This is a guest post by Nishi Grover Garg.
Mind maps are a creative way of gathering ideas around a central theme and categorizing them in concrete branches. Mind maps can be useful for both personal and professional life as an organization and visualization technique. They’re descriptive, easy and even fun.
Here we will showcase the usage of mind maps as a technique for test planning and test design. This tool’s capabilities make your documentation leaner and ideas more visual, which benefits the whole agile team.
Mind Maps as a Test Planning Technique
The most common mistake we make when creating a test plan is not involving the entire team. We go by the thoughts of a single person, and even if we later ask for a review or feedback, it may not be as effective. But if we make use of mind maps, the entire team can help generate the test plan in a single go with all the necessary details and categories, without missing out on any ideas.
Here is a sample mind map that shows all the main headings of a test plan as per the IEEE 829 standard. You can also treat this as a template and fill in the details of each of the sections to have a complete and concrete test plan in an easier way.
Test design for generic web app tests, created by Nishi Grover Garg
The mind map below shows possible feature areas and divisions for an e-commerce application. Each area can have multiple subsections and a mind map of its own to showcase the functionalities to be implemented.
Components and areas for an e-commerce application, created by Nishi Grover Garg
This is just an example, so it’s not completely detailed. You can have more sections and map out the dependencies and cross-links between different sections.
Mind Maps for Test Design
For any feature that we take up for testing, we need to think of test ideas and detailed test scenarios. Testers sometimes need a second opinion and a fresh perspective, so they try to get other stakeholders on board for reviews or walkthroughs. Mind maps can help gather everyone’s opinions in a visual manner.
Testers can generate their test ideas and have them categorized in a mind map around the central theme of the feature. The visual nature of a mind map helps them find more scenarios, see which parts are more heavily tested, and focus on main areas or branches. Once done, they can have other stakeholders take a look at it and get their opinions. This fosters brainstorming together and gathers the maximum number of ideas from the entire team.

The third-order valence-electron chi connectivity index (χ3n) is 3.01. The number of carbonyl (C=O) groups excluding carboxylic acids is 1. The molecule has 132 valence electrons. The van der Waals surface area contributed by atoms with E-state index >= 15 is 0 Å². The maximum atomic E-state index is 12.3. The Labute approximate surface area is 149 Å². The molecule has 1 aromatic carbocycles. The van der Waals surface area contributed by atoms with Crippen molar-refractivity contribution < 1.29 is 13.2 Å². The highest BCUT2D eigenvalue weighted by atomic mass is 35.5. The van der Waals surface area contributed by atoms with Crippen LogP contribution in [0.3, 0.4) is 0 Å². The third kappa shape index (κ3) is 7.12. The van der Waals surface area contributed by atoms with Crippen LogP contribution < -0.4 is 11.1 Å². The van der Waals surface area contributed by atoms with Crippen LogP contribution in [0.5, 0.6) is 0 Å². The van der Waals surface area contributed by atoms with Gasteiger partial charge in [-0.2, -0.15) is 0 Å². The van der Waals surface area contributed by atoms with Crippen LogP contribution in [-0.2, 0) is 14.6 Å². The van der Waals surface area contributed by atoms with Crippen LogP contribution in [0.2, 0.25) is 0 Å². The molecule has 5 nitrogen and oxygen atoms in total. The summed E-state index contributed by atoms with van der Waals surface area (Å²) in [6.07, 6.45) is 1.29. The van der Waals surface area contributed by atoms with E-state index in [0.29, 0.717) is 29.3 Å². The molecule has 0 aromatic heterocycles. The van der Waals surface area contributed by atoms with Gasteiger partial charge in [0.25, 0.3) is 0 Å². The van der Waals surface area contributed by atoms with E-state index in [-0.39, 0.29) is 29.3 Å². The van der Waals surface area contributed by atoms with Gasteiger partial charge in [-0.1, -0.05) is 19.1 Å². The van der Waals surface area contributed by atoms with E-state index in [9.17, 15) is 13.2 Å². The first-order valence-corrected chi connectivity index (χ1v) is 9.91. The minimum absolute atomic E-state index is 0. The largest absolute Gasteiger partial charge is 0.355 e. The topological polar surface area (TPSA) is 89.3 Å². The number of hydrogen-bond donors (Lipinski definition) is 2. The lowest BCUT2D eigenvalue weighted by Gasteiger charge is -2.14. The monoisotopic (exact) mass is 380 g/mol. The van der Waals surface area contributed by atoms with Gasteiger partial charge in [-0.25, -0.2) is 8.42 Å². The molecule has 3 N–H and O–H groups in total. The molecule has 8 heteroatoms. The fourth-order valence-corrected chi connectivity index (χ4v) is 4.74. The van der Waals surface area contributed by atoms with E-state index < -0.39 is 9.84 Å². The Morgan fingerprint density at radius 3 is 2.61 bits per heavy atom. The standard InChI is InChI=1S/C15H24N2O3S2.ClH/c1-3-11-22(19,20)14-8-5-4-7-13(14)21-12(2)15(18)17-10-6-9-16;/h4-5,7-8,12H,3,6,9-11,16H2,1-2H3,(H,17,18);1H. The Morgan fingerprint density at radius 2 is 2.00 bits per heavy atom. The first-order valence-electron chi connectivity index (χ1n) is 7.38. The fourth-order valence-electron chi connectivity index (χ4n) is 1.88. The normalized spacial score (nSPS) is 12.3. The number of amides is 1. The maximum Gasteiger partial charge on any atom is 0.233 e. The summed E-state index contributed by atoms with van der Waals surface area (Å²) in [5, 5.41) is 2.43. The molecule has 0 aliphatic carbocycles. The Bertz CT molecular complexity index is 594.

Agile test plan, created by Nishi Grover Garg
The above examples are intended to showcase how mind maps can be used in various stages of an agile project and can help make our essential documents leaner, more visual, and more useful. Teams can also use mind maps for other activities like test strategy, creating test reports for sprints, release plans, defect taxonomy creation and release end reports.
Important Points When Creating Mind Maps
- Mind maps can be created manually using charts and colored pens or on whiteboards, and you can take a picture of it and share via email for a record of the mind map.
- You can also use a tool to create virtual mind maps. There are many open source and licensed tools available online.
- Mind maps must have short and concise points, not long sentences, to describe sections and subsections.
- You can use images, icons, and visual notations.
- All terminology used in mind maps must be easily understood and common across the team.
These tips will be helpful for your team as you try out mind maps as a useful agile testing technique. Interested in learning more about mind mapping? Watch our webinar Test Planning Simplified led by TestRail Product Manager Simon Knight on how to simplify your test planning with mind maps and heuristics so that you can accomplish more testing and ship new releases even faster.